Soils for peonies!

Recently I was invited to give a presentation on peonies and soil at the Oshawa Peony Festival. On the surface peonies soil requirements appear straightforward. What more could I add? That was before I did a little digging…

Cristina da Silva at the 2014 Oshawa Peony Festival

Soil requirements from USDA Extension, gardening books and even peony experts differ.

John M Valleau, head horticulturist at Heritage Perennials recommends rich, well-drained loamy soil in his Perennial Gardening Guide.

Valleau's Perennial Gardening Guide


Jane Fearnley-Whittingstall writes in her well-research book, Peonies. The Imperial Flower, that
“Peonies are not choosy about soil, doing quite well in poor conditions…“…but the ideal is well-drained, rich and slightly alkaline soil.”


Fearnley-Whittingstall Peonies book


Purdue Extension, backs up Jane’s recommendation, saying that

“Peonies thrive on a wide range of soils; but a clay loam is best. It must be well-drained and yet should hold moisture.”


Clemson Extension backs up Valleau’s soil recommendation for peonies, adding that peonies prefer a pH of 6.5 to 7.0


Looking back at the soil origins might help to sort out the slight contradictions. In Canada, the majority of peonies descend from either the herbaceous peony, Paeonia lactiflora or the tree peony Paeonia  suffruticosa or both.
Paeonia lactiflora hail from Siberia, Mongolia to northern China and parts of Tibet. This region is steppe grassland and scrub terrain. In North American terms, P. lactiflora is a prairie perennial! The main soil in this region is termed Mollisols in American soil system or Chernozems in Canadian soil system. Whatever we decide to call the soil…it’s prairie soil found in the Canadian Prairies and American Midwest,


The main characteristics of prairie soil include plenty of organic matter, deep topsoil, alkaline pH and great drainage. Sound familiar?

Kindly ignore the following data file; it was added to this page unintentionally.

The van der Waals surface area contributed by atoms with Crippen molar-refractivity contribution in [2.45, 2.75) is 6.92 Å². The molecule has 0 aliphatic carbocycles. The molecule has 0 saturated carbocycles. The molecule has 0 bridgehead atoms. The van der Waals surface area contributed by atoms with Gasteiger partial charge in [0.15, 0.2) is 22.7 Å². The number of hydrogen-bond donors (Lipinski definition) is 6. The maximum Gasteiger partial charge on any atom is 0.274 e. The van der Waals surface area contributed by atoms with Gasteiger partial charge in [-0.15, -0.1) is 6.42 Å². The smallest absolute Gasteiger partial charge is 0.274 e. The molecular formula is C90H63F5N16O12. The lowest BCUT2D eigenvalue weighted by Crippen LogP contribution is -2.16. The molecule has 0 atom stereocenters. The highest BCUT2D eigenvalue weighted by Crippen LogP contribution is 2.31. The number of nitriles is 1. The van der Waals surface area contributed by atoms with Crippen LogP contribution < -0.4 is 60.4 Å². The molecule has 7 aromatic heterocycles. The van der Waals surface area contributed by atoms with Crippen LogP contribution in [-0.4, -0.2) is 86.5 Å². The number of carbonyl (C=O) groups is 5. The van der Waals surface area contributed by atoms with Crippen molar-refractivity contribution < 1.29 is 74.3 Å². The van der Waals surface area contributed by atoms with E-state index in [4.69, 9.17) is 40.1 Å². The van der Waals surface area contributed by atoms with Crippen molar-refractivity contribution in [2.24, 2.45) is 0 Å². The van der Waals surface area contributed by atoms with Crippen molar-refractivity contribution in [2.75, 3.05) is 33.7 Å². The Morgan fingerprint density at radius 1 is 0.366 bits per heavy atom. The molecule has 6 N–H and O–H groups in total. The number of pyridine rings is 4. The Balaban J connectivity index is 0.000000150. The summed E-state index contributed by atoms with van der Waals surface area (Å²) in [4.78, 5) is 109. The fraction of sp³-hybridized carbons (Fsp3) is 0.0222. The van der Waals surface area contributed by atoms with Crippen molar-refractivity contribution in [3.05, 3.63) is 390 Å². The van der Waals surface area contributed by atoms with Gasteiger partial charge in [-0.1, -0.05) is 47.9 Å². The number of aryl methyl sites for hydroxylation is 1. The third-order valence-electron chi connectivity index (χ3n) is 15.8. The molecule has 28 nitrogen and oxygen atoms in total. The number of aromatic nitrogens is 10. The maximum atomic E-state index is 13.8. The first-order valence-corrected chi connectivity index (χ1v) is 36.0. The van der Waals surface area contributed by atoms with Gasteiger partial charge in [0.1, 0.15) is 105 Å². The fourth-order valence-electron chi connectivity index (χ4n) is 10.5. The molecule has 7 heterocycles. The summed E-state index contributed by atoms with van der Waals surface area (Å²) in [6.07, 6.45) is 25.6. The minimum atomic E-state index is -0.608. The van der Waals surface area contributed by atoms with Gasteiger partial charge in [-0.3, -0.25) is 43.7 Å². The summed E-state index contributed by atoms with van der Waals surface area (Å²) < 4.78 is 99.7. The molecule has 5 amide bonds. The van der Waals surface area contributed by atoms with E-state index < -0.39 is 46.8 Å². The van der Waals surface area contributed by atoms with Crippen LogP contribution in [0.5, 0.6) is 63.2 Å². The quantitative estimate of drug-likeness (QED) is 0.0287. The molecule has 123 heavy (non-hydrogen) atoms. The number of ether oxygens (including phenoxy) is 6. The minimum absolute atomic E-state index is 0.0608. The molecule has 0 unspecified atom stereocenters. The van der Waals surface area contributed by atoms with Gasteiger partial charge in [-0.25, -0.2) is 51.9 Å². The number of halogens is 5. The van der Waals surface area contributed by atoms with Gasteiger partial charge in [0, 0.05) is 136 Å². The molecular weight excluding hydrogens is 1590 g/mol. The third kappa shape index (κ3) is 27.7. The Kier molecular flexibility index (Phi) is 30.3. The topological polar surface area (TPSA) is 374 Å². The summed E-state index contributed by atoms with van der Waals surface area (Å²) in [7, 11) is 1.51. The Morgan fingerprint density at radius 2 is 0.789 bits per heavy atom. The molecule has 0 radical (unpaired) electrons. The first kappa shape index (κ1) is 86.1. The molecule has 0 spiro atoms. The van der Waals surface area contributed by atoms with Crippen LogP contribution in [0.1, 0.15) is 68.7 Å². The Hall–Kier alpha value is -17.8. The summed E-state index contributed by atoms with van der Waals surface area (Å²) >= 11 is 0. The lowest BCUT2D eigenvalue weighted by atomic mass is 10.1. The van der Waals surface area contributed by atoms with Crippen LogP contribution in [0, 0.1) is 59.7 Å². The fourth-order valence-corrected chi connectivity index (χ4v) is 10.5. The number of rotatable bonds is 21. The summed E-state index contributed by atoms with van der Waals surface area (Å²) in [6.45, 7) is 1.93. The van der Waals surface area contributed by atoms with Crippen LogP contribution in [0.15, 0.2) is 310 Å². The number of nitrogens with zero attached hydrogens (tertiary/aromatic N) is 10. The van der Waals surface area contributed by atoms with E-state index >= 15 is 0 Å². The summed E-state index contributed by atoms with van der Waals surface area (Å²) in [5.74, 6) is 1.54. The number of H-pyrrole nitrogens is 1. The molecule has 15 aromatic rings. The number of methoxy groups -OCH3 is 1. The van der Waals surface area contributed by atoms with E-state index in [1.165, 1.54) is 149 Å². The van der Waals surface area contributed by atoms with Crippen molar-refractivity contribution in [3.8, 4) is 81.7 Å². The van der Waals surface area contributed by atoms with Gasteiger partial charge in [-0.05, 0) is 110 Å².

Paeonia suffruticosa, the tree peony, hails from the arid hills of Yan’an district of Shaanxi province, China. The soils, on the steep hillsides (great drainage) are mostly like Inceptisols (US term) or Brunisols (Canadian term). Here the soft fertile silty yellow loam contains plenty of minerals.


With this information in hand, what is the best soil for peonies?


Well-drained is a must. Peony roots are tuberous. Tuberous root plants, which include the familiar potato, rot when grown in waterlogged soil.


High organic matter is a bonus. Not necessarily rich soil, which brings to mind soil high in nitrogen. High nitrogen has an unfortunate habit of encouraging leafy growth in peonies in expense of flowers.


Slightly alkaline soil. Many perennials prefer growing in soil with a pH between 6.5 to 7.0. Not peonies. They do prefer neutral to slightly alkaline soil. Especially herbaceous peonies; they are prairie perennials, after all.

If you don’t have all these conditions, don’t despair. The absolute must is good drainage. If you don’t have this, consider planting peonies in raised beds. You can always add organic matter to the soil and if your soil is very acidic, add lime.


Peonies are very low maintenance tough plants, which are drought tolerant once established. And peonies are very long-lived, in some cases over a hundred years! Provide the right soil conditions for your peonies and you can enjoy them for decades.

Written by Cristina da Silva
Thursday, June 19, 2014 in Plants & Soils

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